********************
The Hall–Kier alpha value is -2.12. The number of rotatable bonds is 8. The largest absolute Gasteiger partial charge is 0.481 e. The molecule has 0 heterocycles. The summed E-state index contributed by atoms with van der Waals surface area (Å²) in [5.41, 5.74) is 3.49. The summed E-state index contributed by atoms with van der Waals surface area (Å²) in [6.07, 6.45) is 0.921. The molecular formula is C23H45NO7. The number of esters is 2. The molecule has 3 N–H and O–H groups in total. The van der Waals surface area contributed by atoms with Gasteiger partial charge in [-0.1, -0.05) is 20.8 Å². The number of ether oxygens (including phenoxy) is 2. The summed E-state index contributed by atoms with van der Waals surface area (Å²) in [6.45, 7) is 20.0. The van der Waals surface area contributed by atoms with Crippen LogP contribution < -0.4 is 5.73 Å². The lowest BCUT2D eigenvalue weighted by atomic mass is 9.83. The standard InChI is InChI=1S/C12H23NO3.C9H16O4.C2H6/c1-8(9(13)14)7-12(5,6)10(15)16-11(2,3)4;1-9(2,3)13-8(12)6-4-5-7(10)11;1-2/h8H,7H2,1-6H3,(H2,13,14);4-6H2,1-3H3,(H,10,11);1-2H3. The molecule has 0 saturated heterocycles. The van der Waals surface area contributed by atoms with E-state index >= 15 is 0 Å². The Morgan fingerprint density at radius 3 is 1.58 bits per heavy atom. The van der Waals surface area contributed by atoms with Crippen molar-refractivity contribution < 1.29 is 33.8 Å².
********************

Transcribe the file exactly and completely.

The Hall–Kier alpha value is -2.12. The number of rotatable bonds is 8. The largest absolute Gasteiger partial charge is 0.481 e. The molecule has 0 heterocycles. The summed E-state index contributed by atoms with van der Waals surface area (Å²) in [5.41, 5.74) is 3.49. The summed E-state index contributed by atoms with van der Waals surface area (Å²) in [6.07, 6.45) is 0.921. The molecular formula is C23H45NO7. The number of esters is 2. The molecule has 3 N–H and O–H groups in total. The van der Waals surface area contributed by atoms with Gasteiger partial charge in [-0.1, -0.05) is 20.8 Å². The number of ether oxygens (including phenoxy) is 2. The summed E-state index contributed by atoms with van der Waals surface area (Å²) in [6.45, 7) is 20.0. The van der Waals surface area contributed by atoms with Crippen LogP contribution < -0.4 is 5.73 Å². The lowest BCUT2D eigenvalue weighted by atomic mass is 9.83. The standard InChI is InChI=1S/C12H23NO3.C9H16O4.C2H6/c1-8(9(13)14)7-12(5,6)10(15)16-11(2,3)4;1-9(2,3)13-8(12)6-4-5-7(10)11;1-2/h8H,7H2,1-6H3,(H2,13,14);4-6H2,1-3H3,(H,10,11);1-2H3. The molecule has 0 saturated heterocycles. The van der Waals surface area contributed by atoms with E-state index >= 15 is 0 Å². The Morgan fingerprint density at radius 3 is 1.58 bits per heavy atom. The van der Waals surface area contributed by atoms with Crippen molar-refractivity contribution < 1.29 is 33.8 Å².